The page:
I once toured a large Memphis garden that had frilly pink poppies growing in the rose garden about the same height as the rose bushes. The lady who owned the garden told me she collected the dried seed pods every year at the end of the season and shook them like pepper shakers throughout the rose garden with beautiful results.
Mention poppies, and all sorts of images come to mind. My earliest memory of a poppy is the paper one I was given to wear on Veterans Day. An elementary school teacher read us the World War I poem, “In Flanders Fields.”
The Tin Man, Scarecrow and I watched Dorothy, Toto, and the Cowardly Lion fall asleep among poppies in “The Wizard of Oz.”
About the same time, I ate my first poppy seed roll. Years later I heard about an athlete whose drug test showed traces of opioids after he ate poppy seed pastries the day before.
The poppy is a wildflower in the Middle East and was first cultivated for opium by the ancient Sumerians over 5000 years ago. They called it Hul Gil, the “joy plant.” Gardeners today prefer the joy provided by the poppy’s beautiful flowers.
Our Mid-South growing conditions are more supportive of poppies as annuals than as perennials. The perennial “wood poppy” that grows well here is not in the poppy genus (Papaver) although it is in the larger family. Biennial poppies, plants that bloom their second year, are the least desirable because they are unlikely to survive their first hot, humid, Memphis summer. Iceland poppies and California poppies don’t sound like a good bet either.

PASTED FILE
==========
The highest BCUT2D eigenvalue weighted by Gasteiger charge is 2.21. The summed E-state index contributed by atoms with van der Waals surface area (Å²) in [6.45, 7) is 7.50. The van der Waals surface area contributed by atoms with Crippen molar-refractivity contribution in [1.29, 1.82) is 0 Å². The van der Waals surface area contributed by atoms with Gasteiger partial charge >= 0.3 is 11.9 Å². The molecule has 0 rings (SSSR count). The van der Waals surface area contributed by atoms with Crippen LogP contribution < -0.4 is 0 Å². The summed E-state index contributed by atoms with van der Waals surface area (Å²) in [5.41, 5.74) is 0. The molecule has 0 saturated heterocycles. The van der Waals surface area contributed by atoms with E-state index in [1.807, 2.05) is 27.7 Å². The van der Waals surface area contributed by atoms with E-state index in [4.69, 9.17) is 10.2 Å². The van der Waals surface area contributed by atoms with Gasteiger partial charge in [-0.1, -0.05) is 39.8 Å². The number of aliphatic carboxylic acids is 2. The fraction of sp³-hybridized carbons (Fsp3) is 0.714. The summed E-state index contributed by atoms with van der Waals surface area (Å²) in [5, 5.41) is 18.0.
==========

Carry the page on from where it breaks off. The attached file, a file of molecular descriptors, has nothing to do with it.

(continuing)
The Flanders poppy, Papaver rhoeas, is generally a simple red flower called corn poppy or field poppy. An English vicar, Reverend William Wilks, developed the fancier “Shirley Poppies” from this species in the late 1800s. Oriental poppies (P. orientale) are perennials that will likely perform as annuals here. Their large flowers with dark centers are more than worth the price of a seed packet, but the bareroot plants sold by some companies are probably not worth the extra expense.
The common opium poppy is P. somniferum. Notice the species name has the same sleepy root as somnolent and Sominex (a nonnarcotic sleep aid, no connection to poppies). The majority of poppy seeds for cooking come from this species. A typical garden doesn’t produce enough seed to make opium, and the poppies in Oz were magic.
I shopped for poppy seeds online at Burpee, Park Seeds, and monticelloshop.org which sells seeds from Thomas Jefferson’s historic garden. I watched for the phrase “blooms first year” to avoid buying a biennial. I ordered “Park’s Peony Mix Poppy Seeds,” an assortment of opium poppies. When they arrive, I’ll scratch up a bare patch of flower bed, sprinkle the tiny seeds, pat them down lightly, and water very gently. With luck, I’ll enjoy double flowers in shades of pink next spring, and their “pepper shaker” seed pods will produce new plants each year.